About the Writer

Do you really want to know everything “about the writer”?  Do you really want to know all that?  If you read very much of this stuff, you’ll know plenty about me.

I get a kick out of this:  asking you questions that make you think about yourself; making you laugh; telling you a story that you find interesting; maybe teaching you something that you didn’t know (I was once a teacher); telling you about a trip that I take; telling you about interesting people.  That’s really all you want to know about me, isn’t it?

I wrote a near autobiography and thought about including my resume, birth certificate, and social security number, but do you really want to read all of that?  You can quit on this “about the author” right now; you won’t miss much.  Or you can read the near-autbio below.

My name is Tony Davis, or at least that’s what I’ve always been called.  Were you blessed with a nickname off a middle name?  I am a Mississippian, one-hundred percent.  Never left home.  I was schooled at Lawrence County Academy, Copiah-Lincoln Junior College, and the University of Southern Mississippi.  English major.  It was the only thing in school that ever became important to me.  Never really intended to, but I took my first job as a public school educator.  After that, I did the whole route:  teacher, baseball coach, vocational school tutor, assistant principal, athletic director, substitute bus driver, principal, alternative school director, grant manager, superintendent.  Twenty seven and a half years later, I retired from public education.  I always heard that we had a good retirement system.  And now I know that it’s not bad at all (but it’s now changed for the young folks).  I do a little work when I find it.  I worked for a school for half a year last year, and I’ll officiate lots of high school baseball and volleyball games throughout the year. And I’m sure I’ll go back to real work again someday when I come across the right thing—or the right idea.

I’m about 35 years old; that is, in the head I’m about 35.  Actually I’m closer to 38, or maybe 42, in the head.  In other words, that’s what I think I ought to be. I have the ability to be all businesslike and serious—so I guess I’m closer to 42.  My body, though, is closer to, like, 59 or 62, or maybe even 64.  Now, in actuality, at the time of me writing this, I’m 53 and two-thirds years old.   I was born in 1960.  I never lived a day in the 1950s and that’s always bugged me a little bit.

So I’m close to 54 years old.  I’m in an in-between age; in-between old and young—but I’m afraid closer to old.  And I don’t seem to be able to pull it back to the other side.  It’s not working out.  Actually, I’m not working out.  Need to pull out the running shoes and the bicycle.

It is funny how sometimes I can look into a mirror or at a picture of myself and think, “Hey, that’s not too bad.”  More (way more) than half the time though, it’s like, “Oh my God!  That’s really me?”  I really do constantly forget what I look like; remember, in my head, I think I’m about 38, or maybe 42.  I think I’m a somewhat vain, middle-aged, overweight Mississippian—but not like arrogant vain.  The ladies at the office used to laugh at me a lot, so I’m pretty sure I have this right.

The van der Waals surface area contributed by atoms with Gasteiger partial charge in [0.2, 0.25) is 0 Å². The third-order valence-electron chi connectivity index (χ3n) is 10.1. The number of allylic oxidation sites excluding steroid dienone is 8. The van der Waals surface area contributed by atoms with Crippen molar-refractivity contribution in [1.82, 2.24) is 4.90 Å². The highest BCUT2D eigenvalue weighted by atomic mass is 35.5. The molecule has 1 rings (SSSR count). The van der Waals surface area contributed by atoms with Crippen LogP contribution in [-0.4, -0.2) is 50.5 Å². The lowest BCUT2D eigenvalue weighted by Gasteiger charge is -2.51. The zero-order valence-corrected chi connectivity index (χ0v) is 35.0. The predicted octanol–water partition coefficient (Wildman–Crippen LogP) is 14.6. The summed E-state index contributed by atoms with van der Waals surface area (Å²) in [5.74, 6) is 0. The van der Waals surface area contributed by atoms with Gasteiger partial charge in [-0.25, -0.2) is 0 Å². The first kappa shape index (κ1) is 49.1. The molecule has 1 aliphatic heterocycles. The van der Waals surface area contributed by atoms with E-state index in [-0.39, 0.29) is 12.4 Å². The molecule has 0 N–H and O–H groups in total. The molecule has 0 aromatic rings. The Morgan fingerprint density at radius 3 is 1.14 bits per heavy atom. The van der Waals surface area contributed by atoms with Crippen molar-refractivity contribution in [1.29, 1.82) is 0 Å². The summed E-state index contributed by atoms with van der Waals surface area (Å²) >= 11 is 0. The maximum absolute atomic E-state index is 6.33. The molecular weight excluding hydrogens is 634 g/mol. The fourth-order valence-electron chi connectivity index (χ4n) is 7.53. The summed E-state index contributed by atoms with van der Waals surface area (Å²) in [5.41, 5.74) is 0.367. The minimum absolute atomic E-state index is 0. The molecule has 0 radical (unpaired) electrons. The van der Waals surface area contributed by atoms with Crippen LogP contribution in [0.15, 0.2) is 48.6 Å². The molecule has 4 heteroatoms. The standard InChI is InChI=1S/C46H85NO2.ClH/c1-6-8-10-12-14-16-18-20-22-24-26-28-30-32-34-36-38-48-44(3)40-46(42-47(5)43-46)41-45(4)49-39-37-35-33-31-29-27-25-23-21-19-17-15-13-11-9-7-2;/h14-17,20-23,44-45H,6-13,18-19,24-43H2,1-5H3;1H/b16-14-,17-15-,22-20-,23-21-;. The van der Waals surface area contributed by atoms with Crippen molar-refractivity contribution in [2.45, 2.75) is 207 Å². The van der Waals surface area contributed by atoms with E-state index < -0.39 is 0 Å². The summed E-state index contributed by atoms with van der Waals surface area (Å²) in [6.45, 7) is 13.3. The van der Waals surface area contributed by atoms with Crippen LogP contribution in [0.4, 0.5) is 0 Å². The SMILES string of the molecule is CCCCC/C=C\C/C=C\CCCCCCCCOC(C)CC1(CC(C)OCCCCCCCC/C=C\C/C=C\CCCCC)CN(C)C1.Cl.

I know one thing some of y’all are thinking:  “He’s a born and bred Mississippian, and he’s got this website where he’s going to actually string words together?”  (And all the Mississippians purse their lips together and shake their heads, and lots and lots of non-Mississippians say to themselves, “Yes, that’s what I was wondering.”)  We Mississippians often get a bum rap.  We really don’t deserve all that we get.  (I know some of you won’t believe that.)

This is important to me for you to know:  I’m not a Delta Mississippian, or a Coastal Mississippian, or a Jackson or suburban Mississippian.  I’m kinda a middle of nowhere Mississippian.  Where I’m from in the state, we’re not famous for cotton, or the Civil War, or the Gulf of Mexico, or even infamous civil rights incidents.  Our people were small farmers and hunters, because that’s how they ate, and we had and still have a lot pine trees, and we have a river than runs through us called the Pearl.  That’s about it.

Well, what else?  I’ve been married for nearly a third of a century.  OMG. We’ve survived each other for that long, and we still get along really, really well–for at least 50 percent of the time.  I have two daughters who have recently left me for other fellows and big cities.  I have three dogs, two of whom stick right with me. The other tends to agree more often with my wife.  I like to travel in the United States, and I’m a Mississippi boy who loves New York City.  Go figure.  But almost any place fascinates me.  I like baseball—a lot.  Ask my wife.  I do not enjoy discussing politics.  I’m not nearly as conservative as you might stereotype my Caucasian Mississippi self, but neither am I a raving liberal.  I am a strong believer in thoughtful consideration and common sense and everybody getting along—for the betterment of everybody.

I never ever get bored.

And essentially, I’m an ol’ Mississippi boy who likes to write. And I really appreciate it when folks take the time to read me.  Thanks for making it this far.  I hope you see fit to come back and read some more.

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